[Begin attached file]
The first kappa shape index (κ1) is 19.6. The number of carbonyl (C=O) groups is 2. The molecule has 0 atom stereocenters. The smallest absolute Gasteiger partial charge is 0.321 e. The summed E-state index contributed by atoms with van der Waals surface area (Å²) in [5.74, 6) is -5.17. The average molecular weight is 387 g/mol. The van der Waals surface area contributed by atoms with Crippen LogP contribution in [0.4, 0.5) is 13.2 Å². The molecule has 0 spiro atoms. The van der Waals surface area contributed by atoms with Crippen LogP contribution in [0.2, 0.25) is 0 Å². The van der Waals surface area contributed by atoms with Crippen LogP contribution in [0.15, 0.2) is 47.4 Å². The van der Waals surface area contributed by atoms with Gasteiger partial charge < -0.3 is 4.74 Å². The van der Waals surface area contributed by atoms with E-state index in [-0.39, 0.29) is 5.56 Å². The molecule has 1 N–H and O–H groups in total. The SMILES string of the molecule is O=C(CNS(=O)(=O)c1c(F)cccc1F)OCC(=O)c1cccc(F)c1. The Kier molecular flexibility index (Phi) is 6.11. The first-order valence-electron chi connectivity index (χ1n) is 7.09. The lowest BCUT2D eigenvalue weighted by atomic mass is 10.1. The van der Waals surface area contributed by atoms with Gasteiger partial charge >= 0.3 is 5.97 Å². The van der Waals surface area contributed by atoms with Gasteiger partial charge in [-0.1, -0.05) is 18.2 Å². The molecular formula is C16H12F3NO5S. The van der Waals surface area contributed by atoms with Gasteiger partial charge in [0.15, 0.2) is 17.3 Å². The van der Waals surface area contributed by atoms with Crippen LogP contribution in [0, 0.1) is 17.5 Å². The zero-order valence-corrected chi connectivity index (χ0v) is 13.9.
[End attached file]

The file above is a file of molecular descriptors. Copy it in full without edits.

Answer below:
The first kappa shape index (κ1) is 19.6. The number of carbonyl (C=O) groups is 2. The molecule has 0 atom stereocenters. The smallest absolute Gasteiger partial charge is 0.321 e. The summed E-state index contributed by atoms with van der Waals surface area (Å²) in [5.74, 6) is -5.17. The average molecular weight is 387 g/mol. The van der Waals surface area contributed by atoms with Crippen LogP contribution in [0.4, 0.5) is 13.2 Å². The molecule has 0 spiro atoms. The van der Waals surface area contributed by atoms with Crippen LogP contribution in [0.2, 0.25) is 0 Å². The van der Waals surface area contributed by atoms with Crippen LogP contribution in [0.15, 0.2) is 47.4 Å². The van der Waals surface area contributed by atoms with Gasteiger partial charge < -0.3 is 4.74 Å². The van der Waals surface area contributed by atoms with E-state index in [-0.39, 0.29) is 5.56 Å². The molecule has 1 N–H and O–H groups in total. The SMILES string of the molecule is O=C(CNS(=O)(=O)c1c(F)cccc1F)OCC(=O)c1cccc(F)c1. The Kier molecular flexibility index (Phi) is 6.11. The first-order valence-electron chi connectivity index (χ1n) is 7.09. The lowest BCUT2D eigenvalue weighted by atomic mass is 10.1. The van der Waals surface area contributed by atoms with Gasteiger partial charge >= 0.3 is 5.97 Å². The van der Waals surface area contributed by atoms with Gasteiger partial charge in [-0.1, -0.05) is 18.2 Å². The molecular formula is C16H12F3NO5S. The van der Waals surface area contributed by atoms with Gasteiger partial charge in [0.15, 0.2) is 17.3 Å². The van der Waals surface area contributed by atoms with Crippen LogP contribution in [0, 0.1) is 17.5 Å². The zero-order valence-corrected chi connectivity index (χ0v) is 13.9.